The abolition of RDA funding means that there is little to lever in private sector investment for large-scale redevelopment projects. Although the prospect of 10,000 jobs in the enterprise zone is welcome, questions arise on the implications for other employment sites such as those at Ansty and Browns lane. In answer to my right hon. Friend, I am sure that he will remember, as will my hon. Friend the Member for Coventry North West (Mr Robinson), that we lobbied hard to get the Ansty site as a technological centre, and the city and the west midlands invested a lot of money in it—if my memory serves me correctly, the investment for the infrastructure was somewhere in the region of £5.9 million. It is vital that the Minister clears up the future of that site. A lot of taxpayers’ money has been invested in it and some companies are operating from it at the moment. How does the development of that site square up with the proposal to create 10,000 jobs at Coventry airport? Although my hon. Friends and I do not deny that such jobs are needed, we need the issue to be sorted out one way or another. The public in Coventry want to know why some of those jobs cannot be located on the Ansty site. My right hon. Friend, therefore, raises a vital point, which is of interest to a lot of people, particularly those in Coventry.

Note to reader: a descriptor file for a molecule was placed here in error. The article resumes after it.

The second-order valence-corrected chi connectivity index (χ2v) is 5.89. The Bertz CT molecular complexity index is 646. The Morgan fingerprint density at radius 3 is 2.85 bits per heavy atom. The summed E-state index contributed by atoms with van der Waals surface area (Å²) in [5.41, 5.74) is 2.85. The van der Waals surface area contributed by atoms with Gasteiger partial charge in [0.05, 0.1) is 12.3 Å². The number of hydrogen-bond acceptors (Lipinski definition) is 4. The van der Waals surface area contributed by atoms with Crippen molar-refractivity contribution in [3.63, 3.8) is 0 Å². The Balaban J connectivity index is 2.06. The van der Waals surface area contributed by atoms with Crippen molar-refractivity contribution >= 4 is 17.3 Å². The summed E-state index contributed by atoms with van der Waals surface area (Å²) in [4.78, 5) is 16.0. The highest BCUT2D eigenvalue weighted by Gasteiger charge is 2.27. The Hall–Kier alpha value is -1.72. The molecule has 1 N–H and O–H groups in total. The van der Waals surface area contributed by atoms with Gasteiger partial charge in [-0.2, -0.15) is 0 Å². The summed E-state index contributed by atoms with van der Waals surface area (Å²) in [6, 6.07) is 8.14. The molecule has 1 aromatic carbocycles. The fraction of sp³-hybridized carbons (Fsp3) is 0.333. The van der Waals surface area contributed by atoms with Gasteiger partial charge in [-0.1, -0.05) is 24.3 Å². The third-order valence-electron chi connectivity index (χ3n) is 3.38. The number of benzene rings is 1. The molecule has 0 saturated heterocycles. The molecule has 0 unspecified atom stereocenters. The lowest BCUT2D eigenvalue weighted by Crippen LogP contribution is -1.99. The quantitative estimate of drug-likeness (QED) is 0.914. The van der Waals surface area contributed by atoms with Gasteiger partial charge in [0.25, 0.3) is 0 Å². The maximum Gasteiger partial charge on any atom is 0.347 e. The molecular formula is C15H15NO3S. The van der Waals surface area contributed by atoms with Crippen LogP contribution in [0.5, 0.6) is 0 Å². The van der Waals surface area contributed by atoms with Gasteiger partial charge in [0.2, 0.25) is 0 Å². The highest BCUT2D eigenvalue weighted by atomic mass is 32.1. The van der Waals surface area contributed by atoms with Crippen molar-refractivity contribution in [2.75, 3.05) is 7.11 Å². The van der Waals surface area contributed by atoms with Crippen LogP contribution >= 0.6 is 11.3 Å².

My next point relates to the impact of the Localism Bill. Local people seek assurances from Government that there will be no fire sale of employment sites in need of overhaul, such as the Ansty and Browns lane sites, to help address the deficit. I have dealt with the Ansty site, but of equal importance is the Browns lane site, which was once a manufacturing site for Jaguar in Coventry—let me just say in passing that my hon. Friends and I are glad to see that Jaguar is reinvesting in the west midlands and in Coventry.